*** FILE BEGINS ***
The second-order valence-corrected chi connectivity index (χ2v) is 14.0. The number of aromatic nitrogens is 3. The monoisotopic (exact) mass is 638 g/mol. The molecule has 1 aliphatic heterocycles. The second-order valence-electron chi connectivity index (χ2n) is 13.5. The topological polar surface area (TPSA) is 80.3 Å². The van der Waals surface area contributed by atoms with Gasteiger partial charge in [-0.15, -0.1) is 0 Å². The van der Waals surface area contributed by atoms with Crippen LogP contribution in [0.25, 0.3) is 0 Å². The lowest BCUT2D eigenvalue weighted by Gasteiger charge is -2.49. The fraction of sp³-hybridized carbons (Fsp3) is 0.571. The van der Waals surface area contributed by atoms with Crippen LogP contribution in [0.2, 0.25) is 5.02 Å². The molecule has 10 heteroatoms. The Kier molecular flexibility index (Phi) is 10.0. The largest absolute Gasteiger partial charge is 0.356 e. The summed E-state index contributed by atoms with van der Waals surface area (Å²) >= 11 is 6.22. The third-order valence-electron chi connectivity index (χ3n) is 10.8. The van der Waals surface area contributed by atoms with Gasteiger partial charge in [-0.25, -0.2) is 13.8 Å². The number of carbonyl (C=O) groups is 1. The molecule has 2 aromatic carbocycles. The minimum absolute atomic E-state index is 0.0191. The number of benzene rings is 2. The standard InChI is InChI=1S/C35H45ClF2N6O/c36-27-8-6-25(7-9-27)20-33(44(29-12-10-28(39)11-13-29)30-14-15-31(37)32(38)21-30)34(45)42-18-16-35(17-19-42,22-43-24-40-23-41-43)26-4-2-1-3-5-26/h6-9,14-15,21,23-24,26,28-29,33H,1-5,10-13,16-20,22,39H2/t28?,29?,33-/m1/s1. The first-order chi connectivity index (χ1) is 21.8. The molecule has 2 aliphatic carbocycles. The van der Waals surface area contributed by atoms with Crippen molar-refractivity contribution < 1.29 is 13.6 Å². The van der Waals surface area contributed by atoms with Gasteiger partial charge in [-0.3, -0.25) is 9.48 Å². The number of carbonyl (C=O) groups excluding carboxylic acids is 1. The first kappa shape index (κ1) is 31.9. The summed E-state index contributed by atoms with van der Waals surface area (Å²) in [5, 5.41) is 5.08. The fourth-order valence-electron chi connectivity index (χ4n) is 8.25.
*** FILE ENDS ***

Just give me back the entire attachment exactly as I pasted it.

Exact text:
The second-order valence-corrected chi connectivity index (χ2v) is 14.0. The number of aromatic nitrogens is 3. The monoisotopic (exact) mass is 638 g/mol. The molecule has 1 aliphatic heterocycles. The second-order valence-electron chi connectivity index (χ2n) is 13.5. The topological polar surface area (TPSA) is 80.3 Å². The van der Waals surface area contributed by atoms with Gasteiger partial charge in [-0.15, -0.1) is 0 Å². The van der Waals surface area contributed by atoms with Crippen LogP contribution in [0.25, 0.3) is 0 Å². The lowest BCUT2D eigenvalue weighted by Gasteiger charge is -2.49. The fraction of sp³-hybridized carbons (Fsp3) is 0.571. The van der Waals surface area contributed by atoms with Crippen LogP contribution in [0.2, 0.25) is 5.02 Å². The molecule has 10 heteroatoms. The Kier molecular flexibility index (Phi) is 10.0. The largest absolute Gasteiger partial charge is 0.356 e. The summed E-state index contributed by atoms with van der Waals surface area (Å²) >= 11 is 6.22. The third-order valence-electron chi connectivity index (χ3n) is 10.8. The van der Waals surface area contributed by atoms with Gasteiger partial charge in [-0.25, -0.2) is 13.8 Å². The number of carbonyl (C=O) groups is 1. The molecule has 2 aromatic carbocycles. The minimum absolute atomic E-state index is 0.0191. The number of benzene rings is 2. The standard InChI is InChI=1S/C35H45ClF2N6O/c36-27-8-6-25(7-9-27)20-33(44(29-12-10-28(39)11-13-29)30-14-15-31(37)32(38)21-30)34(45)42-18-16-35(17-19-42,22-43-24-40-23-41-43)26-4-2-1-3-5-26/h6-9,14-15,21,23-24,26,28-29,33H,1-5,10-13,16-20,22,39H2/t28?,29?,33-/m1/s1. The first-order chi connectivity index (χ1) is 21.8. The molecule has 2 aliphatic carbocycles. The van der Waals surface area contributed by atoms with Crippen molar-refractivity contribution < 1.29 is 13.6 Å². The van der Waals surface area contributed by atoms with Gasteiger partial charge in [-0.3, -0.25) is 9.48 Å². The number of carbonyl (C=O) groups excluding carboxylic acids is 1. The first kappa shape index (κ1) is 31.9. The summed E-state index contributed by atoms with van der Waals surface area (Å²) in [5, 5.41) is 5.08. The fourth-order valence-electron chi connectivity index (χ4n) is 8.25.